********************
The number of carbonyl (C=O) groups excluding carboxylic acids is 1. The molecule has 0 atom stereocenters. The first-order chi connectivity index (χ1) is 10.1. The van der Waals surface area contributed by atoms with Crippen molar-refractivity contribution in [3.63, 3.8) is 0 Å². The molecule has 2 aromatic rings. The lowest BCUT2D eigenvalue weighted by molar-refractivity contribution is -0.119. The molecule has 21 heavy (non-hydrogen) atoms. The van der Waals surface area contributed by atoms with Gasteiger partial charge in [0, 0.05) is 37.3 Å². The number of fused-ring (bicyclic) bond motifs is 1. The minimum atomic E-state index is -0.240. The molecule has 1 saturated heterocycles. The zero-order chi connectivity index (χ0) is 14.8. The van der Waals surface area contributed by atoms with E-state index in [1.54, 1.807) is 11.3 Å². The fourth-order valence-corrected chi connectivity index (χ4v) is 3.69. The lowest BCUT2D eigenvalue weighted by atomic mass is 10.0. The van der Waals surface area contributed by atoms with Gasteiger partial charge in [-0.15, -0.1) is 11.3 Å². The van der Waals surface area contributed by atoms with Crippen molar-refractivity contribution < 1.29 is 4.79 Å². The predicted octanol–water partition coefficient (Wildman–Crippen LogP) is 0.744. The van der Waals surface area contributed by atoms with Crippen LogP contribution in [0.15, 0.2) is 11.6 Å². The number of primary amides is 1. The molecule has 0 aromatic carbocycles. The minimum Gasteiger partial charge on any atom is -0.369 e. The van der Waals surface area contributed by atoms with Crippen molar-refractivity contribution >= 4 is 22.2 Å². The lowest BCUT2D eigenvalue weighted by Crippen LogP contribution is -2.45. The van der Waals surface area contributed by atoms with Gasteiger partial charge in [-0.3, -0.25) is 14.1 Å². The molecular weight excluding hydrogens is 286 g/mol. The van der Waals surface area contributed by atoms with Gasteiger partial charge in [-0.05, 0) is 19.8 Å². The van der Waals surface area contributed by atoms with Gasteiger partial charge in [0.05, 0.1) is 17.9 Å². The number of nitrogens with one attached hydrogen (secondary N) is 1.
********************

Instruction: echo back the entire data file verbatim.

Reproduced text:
The number of carbonyl (C=O) groups excluding carboxylic acids is 1. The molecule has 0 atom stereocenters. The first-order chi connectivity index (χ1) is 10.1. The van der Waals surface area contributed by atoms with Crippen molar-refractivity contribution in [3.63, 3.8) is 0 Å². The molecule has 2 aromatic rings. The lowest BCUT2D eigenvalue weighted by molar-refractivity contribution is -0.119. The molecule has 21 heavy (non-hydrogen) atoms. The van der Waals surface area contributed by atoms with Gasteiger partial charge in [0, 0.05) is 37.3 Å². The number of fused-ring (bicyclic) bond motifs is 1. The minimum atomic E-state index is -0.240. The molecule has 1 saturated heterocycles. The zero-order chi connectivity index (χ0) is 14.8. The van der Waals surface area contributed by atoms with E-state index in [1.54, 1.807) is 11.3 Å². The fourth-order valence-corrected chi connectivity index (χ4v) is 3.69. The lowest BCUT2D eigenvalue weighted by atomic mass is 10.0. The van der Waals surface area contributed by atoms with Gasteiger partial charge in [-0.15, -0.1) is 11.3 Å². The van der Waals surface area contributed by atoms with Crippen molar-refractivity contribution < 1.29 is 4.79 Å². The predicted octanol–water partition coefficient (Wildman–Crippen LogP) is 0.744. The van der Waals surface area contributed by atoms with Crippen LogP contribution in [0.15, 0.2) is 11.6 Å². The number of primary amides is 1. The molecule has 0 aromatic carbocycles. The minimum Gasteiger partial charge on any atom is -0.369 e. The van der Waals surface area contributed by atoms with Crippen molar-refractivity contribution >= 4 is 22.2 Å². The lowest BCUT2D eigenvalue weighted by Crippen LogP contribution is -2.45. The van der Waals surface area contributed by atoms with Gasteiger partial charge in [-0.3, -0.25) is 14.1 Å². The molecular weight excluding hydrogens is 286 g/mol. The van der Waals surface area contributed by atoms with Gasteiger partial charge in [-0.05, 0) is 19.8 Å². The van der Waals surface area contributed by atoms with Gasteiger partial charge in [0.05, 0.1) is 17.9 Å². The number of nitrogens with one attached hydrogen (secondary N) is 1.